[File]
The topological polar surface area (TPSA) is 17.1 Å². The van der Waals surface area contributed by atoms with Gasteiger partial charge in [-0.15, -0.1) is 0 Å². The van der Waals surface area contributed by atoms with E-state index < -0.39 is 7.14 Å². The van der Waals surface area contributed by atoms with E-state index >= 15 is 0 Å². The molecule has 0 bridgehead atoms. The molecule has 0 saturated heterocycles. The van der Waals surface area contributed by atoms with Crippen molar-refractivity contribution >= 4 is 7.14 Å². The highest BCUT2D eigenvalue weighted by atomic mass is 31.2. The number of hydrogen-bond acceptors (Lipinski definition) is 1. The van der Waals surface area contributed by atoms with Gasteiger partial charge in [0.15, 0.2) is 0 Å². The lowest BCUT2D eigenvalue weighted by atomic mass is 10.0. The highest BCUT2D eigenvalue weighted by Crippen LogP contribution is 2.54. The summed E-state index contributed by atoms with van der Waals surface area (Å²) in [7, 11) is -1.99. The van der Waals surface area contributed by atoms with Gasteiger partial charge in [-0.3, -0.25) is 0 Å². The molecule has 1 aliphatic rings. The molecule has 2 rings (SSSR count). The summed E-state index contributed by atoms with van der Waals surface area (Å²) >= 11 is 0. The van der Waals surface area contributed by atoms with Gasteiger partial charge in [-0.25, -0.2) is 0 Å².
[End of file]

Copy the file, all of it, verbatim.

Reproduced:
The topological polar surface area (TPSA) is 17.1 Å². The van der Waals surface area contributed by atoms with Gasteiger partial charge in [-0.15, -0.1) is 0 Å². The van der Waals surface area contributed by atoms with E-state index < -0.39 is 7.14 Å². The van der Waals surface area contributed by atoms with E-state index >= 15 is 0 Å². The molecule has 0 bridgehead atoms. The molecule has 0 saturated heterocycles. The van der Waals surface area contributed by atoms with Crippen molar-refractivity contribution >= 4 is 7.14 Å². The highest BCUT2D eigenvalue weighted by atomic mass is 31.2. The number of hydrogen-bond acceptors (Lipinski definition) is 1. The van der Waals surface area contributed by atoms with Gasteiger partial charge in [0.15, 0.2) is 0 Å². The lowest BCUT2D eigenvalue weighted by atomic mass is 10.0. The highest BCUT2D eigenvalue weighted by Crippen LogP contribution is 2.54. The summed E-state index contributed by atoms with van der Waals surface area (Å²) in [7, 11) is -1.99. The van der Waals surface area contributed by atoms with Gasteiger partial charge in [-0.3, -0.25) is 0 Å². The molecule has 1 aliphatic rings. The molecule has 2 rings (SSSR count). The summed E-state index contributed by atoms with van der Waals surface area (Å²) >= 11 is 0. The van der Waals surface area contributed by atoms with Gasteiger partial charge in [-0.25, -0.2) is 0 Å².